I can’t cook. It’s not because I don’t know how. I watched my parents for years, and Andrew and I have spent the last decade cooking together. I know my way around the kitchen; I’m familiar with different cooking techniques and all of the cooking equipment we own. I even have decent knife skills, and I know the difference between a dice and a mince.
So what’s the problem?
I’m a perfectionist.
Sometimes when I have tried to cook on my own, I have run out of the kitchen crying. While I hid in the bathroom, Andrew swooped in and fixed what was wrong.
This is not a new experience for me. It happened when I was a little kid too. I’ll never forget the art project I couldn’t complete. I was using oil crayons to draw a winter landscape with mountains and pine trees. I had the whole picture in my head, but when it came time to making my creation come to life on the page, it didn’t look anything like the picture in my head. I had a hysterical meltdown. So my mom swooped in and saved the project.
I have grand ideas, I cannot execute what I envision, and I flip out. I really hate this pattern.
Most of the time, my pursuit of perfection means that I freeze up before I can even start. This is especially ridiculous to me because I know the importance of failure. I even teach an entire unit to my seniors on success where we read an article on failure.
Last year, I failed my 20Time project because I didn’t even try. It’s hard to put my finger on it, but something has changed. Maybe it’s turning 30. Maybe it’s the spirit of 20Time where failure is an option. Whatever it is, I’m ready for a change.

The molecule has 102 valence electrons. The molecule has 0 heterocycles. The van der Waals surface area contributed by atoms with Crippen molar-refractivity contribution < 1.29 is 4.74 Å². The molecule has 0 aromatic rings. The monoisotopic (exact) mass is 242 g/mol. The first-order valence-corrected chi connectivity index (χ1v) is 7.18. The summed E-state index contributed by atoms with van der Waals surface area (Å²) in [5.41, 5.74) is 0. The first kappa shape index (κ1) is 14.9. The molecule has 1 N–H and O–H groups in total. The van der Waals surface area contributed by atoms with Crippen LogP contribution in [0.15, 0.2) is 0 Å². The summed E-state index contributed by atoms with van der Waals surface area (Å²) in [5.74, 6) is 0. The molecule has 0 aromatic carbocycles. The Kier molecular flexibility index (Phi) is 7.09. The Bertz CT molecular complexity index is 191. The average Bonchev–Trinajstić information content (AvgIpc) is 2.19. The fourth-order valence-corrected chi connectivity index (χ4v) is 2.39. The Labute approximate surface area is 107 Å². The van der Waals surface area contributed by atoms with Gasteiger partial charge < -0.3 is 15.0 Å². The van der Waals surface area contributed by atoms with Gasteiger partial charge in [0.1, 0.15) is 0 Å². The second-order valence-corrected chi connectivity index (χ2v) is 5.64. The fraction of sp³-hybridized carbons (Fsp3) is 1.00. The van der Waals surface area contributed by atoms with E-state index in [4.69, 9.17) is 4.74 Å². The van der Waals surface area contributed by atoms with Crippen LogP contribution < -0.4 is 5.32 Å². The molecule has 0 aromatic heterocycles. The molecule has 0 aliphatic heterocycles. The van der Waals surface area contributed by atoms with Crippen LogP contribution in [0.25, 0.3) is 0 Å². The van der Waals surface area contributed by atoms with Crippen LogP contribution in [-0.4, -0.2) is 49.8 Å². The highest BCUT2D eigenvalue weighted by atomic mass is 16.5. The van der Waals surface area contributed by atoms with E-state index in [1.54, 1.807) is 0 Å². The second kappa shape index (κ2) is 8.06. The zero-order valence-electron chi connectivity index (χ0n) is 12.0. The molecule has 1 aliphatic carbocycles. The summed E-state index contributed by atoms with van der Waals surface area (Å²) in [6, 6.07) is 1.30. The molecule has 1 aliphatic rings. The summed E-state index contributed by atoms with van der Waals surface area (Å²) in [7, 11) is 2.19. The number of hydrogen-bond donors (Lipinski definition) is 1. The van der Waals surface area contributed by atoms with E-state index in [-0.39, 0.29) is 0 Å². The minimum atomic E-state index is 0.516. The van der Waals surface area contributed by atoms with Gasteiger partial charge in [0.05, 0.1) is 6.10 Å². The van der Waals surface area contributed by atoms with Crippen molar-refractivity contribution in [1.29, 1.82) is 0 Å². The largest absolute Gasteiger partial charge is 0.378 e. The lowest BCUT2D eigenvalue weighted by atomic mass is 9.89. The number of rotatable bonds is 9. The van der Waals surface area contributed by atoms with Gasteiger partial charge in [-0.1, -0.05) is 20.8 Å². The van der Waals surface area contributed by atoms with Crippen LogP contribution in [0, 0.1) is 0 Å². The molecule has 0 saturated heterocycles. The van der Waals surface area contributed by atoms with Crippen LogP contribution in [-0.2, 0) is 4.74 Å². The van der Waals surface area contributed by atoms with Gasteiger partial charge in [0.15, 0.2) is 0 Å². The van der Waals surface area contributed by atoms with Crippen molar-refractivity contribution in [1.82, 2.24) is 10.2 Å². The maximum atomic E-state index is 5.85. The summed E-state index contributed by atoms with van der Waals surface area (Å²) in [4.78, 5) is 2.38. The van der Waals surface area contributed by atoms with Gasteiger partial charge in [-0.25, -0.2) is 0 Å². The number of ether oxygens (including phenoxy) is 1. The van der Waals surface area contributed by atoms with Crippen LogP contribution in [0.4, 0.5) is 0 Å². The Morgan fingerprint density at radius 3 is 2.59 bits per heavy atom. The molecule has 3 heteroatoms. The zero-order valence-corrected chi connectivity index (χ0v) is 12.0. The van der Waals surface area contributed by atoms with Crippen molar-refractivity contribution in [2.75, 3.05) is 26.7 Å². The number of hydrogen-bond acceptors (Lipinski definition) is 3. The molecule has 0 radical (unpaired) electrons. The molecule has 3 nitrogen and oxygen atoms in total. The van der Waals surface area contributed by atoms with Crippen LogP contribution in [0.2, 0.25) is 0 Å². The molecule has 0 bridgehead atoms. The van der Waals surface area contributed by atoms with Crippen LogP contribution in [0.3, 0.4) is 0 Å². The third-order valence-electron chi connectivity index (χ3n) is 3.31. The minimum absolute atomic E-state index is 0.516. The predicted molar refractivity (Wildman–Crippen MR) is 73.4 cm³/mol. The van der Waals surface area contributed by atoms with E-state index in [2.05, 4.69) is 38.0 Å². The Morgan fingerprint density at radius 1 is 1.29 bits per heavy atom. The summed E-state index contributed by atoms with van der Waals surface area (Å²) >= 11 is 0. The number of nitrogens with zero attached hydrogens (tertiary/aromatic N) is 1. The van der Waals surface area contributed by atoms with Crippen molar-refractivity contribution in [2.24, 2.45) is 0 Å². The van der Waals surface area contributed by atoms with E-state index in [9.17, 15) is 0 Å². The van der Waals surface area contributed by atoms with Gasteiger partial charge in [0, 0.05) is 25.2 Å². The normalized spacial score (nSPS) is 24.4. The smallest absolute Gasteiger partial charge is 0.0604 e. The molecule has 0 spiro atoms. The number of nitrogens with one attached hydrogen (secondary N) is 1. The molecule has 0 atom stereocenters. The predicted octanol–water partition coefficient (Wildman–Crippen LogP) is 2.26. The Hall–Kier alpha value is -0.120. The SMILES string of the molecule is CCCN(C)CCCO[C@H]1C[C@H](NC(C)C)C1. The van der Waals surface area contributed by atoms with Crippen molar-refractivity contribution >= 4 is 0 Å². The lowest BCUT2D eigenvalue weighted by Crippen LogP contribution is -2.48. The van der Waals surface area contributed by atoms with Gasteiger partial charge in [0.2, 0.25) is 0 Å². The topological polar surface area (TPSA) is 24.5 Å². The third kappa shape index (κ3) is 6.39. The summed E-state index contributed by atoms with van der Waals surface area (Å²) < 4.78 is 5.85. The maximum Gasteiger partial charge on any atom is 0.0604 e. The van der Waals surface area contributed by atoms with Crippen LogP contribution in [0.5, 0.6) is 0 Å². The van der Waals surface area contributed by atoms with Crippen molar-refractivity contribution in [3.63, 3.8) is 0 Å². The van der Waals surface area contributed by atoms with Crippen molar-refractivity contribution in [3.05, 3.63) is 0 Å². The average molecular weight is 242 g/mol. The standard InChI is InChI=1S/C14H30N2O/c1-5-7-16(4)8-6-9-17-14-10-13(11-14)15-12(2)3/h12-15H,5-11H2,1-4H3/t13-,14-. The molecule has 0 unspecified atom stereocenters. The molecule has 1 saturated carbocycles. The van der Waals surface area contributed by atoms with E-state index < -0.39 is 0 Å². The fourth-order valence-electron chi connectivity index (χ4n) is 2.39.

I pitched my project to my kids last week, and I told them that my 20Time project is to learn how to cook. But I don’t think that’s accurate. Reflecting on this, it’s more precise to say that my project is to stop being a perfectionist in the kitchen.
I know it’s not going to be easy. Actually, I think the first few weeks are going to be miserable. Candidly, I’m terrified to let go of this part of myself. I’ve been obsessed with perfection for three decades. I also know that it’s not a healthy mindset. It’s not one I want to model for my students, and even more importantly, it’s not a mindset I want to pass on to my future children.
Last Saturday, I completed my first dish, and I did not need rescuing. Here’s to learning new things and having a growth mindset. Until next time friends.